Facing Your Powerlessness in Addiction Recovery

I take heart in William James’ words, “Faith is a bet you can’t lose.” If I choose to believe that things I’m powerless over can work out without me, then I have more peace. When we choose to see vulnerability as an act of courage rather than weakness, we create possibilities and move https://ecosoberhouse.com/article/sobriety-sucks-you-will-definitely-feel-better/ more fully toward the person we want to be. Acknowledging powerlessness therefore means that we stop trying to do the impossible. While the statements above might be obvious refusals of powerlessness, you might more readily identify with some of the subtle ways denial can creep in.

Submit yourself to the process of recovery and allow yourself the gift of patience while you wait for it to take hold.

Here’s what author and interventionist Jeff Jay has to say about Step One and being powerless:

The first step of the AA tradition is admitting you are powerless and your life is unmanageable. What’s wonderful about this first step is the word “We.”  Bill Wilson and Dr. Smith chose these words carefully when developing the steps of recovery. The concept behind the references to God or a higher power in the 12-step program is to support addicts in the understanding that they need to find a source of strength that is greater than themselves alone. This could mean God, a general belief system or the recovery community itself. Regardless of what addicts identify as their own personal higher power, it’s an expression that means they are accountable to someone or something, that is bigger, more powerful and more influential than themselves.

It’s important to remember you are not your addiction, you are more than this and you just need to get back to yourself. In next week’s post to this site, we will continue our discussion of the 12 steps with an examination of step 2. Can you recognize the signs of meth addiction in a loved one or friend?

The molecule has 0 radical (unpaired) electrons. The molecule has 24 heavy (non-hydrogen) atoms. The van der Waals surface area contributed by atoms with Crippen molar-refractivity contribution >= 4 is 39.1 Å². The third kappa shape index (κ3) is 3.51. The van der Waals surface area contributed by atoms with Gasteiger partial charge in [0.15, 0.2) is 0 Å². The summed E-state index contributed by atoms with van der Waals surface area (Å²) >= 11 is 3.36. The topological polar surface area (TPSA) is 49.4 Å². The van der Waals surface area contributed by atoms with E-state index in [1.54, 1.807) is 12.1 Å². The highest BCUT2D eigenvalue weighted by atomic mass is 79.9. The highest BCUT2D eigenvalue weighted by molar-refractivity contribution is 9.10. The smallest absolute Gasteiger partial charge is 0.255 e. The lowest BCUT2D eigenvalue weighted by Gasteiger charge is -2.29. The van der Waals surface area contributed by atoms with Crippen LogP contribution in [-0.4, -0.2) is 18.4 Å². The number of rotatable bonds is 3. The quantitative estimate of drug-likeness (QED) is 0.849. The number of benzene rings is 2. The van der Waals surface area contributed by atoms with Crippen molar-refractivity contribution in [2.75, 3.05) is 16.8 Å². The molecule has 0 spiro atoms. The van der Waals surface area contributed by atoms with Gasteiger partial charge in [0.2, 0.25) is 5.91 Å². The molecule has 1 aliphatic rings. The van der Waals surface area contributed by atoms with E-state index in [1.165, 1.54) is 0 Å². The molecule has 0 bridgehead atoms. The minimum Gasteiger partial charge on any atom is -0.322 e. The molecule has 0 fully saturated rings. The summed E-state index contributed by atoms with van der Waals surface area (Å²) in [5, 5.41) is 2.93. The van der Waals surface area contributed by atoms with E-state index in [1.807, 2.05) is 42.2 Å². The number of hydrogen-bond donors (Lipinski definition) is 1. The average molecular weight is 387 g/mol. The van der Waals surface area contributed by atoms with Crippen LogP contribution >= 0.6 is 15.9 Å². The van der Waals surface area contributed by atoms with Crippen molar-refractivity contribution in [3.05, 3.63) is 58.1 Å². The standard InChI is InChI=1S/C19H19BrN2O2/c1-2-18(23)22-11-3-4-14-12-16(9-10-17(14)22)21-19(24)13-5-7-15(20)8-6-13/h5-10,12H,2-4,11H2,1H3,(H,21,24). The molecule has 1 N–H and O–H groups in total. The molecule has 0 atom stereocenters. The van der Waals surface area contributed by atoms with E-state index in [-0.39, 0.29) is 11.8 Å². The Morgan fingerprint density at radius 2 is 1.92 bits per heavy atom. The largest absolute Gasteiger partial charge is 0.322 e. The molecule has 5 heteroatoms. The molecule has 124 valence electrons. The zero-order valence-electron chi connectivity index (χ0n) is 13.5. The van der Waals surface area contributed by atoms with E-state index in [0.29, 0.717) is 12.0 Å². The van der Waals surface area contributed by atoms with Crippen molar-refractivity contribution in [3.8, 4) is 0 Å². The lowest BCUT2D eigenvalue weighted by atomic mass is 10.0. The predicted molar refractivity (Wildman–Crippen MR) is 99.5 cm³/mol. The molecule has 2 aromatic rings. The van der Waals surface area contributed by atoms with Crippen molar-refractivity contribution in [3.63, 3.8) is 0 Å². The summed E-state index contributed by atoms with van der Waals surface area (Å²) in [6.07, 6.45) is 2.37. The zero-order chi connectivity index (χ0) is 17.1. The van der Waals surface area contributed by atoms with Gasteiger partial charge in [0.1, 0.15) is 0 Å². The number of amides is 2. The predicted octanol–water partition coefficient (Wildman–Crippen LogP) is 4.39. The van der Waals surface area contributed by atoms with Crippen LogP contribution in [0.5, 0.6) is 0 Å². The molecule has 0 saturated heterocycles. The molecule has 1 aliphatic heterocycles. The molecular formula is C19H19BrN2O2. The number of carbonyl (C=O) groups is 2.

The Concept of Powerlessness: Why Do People Struggle?

Admitting you are powerless over alcohol, drugs or a behavior means accepting the fact that you have an addiction that exerts tremendous power and control over your life. Despite your best intentions, you’ve lost the ability to limit your intake powerless over alcohol of alcohol or drugs or stop the behavior. It may seem like admitting powerlessness is giving up, but the exact opposite is true. Powerlessness isn’t meant to lead to hopelessness, but rather to a greater sense of hope and agency in your life.

examples of powerlessness in recovery

The FHE Health team is committed to providing accurate information that adheres to the highest standards of writing. If one of our articles is marked with a ‘reviewed for accuracy and expertise’ badge, it indicates that one or more members of our team of doctors and clinicians have reviewed the article further to ensure accuracy. This is part of our ongoing commitment to ensure FHE Health is trusted as a leader in mental health and addiction care. Spero Recovery Center is a peer-based residential recovery program. It is not a substitute for clinical treatment or individualized therapeutic services. Our hope is merely to capture the spirit of the fellowships, and to approach people with the language they commonly use to describe the disease of addiction.

How to Maintain Long-Term Recovery From Addiction

There are people who care about us and want to help us recover. These people can provide us with the support we need to overcome our powerlessness and take back control of our lives. Once you realize that addiction is a disease, you can start to see yourself as someone who is sick, rather than someone who is weak or morally flawed. Powerlessness is a feeling that comes from not having control over something important in our lives. We can feel powerless over our addiction, our mental health, our relationships, or our finances. Powerlessness is a normal and human response to stress, but it can also be a sign of depression or anxiety.

These groups use similar principles, but each has its own unique approach. The Narcotics Anonymous (NA) Big Book states that “we were powerless over our drug problem” as its first tenet. Like AA members, NA members believe they cannot control drugs without the help of a higher power. In the pandemic, this might involve resetting our expectations of what we can achieve, and acknowledging the limits of the situation. “You might recognise that you have to lower your standards, and that it’s not because you don’t want to work hard, but because you simply can’t do everything you used to do before,” says Homan.

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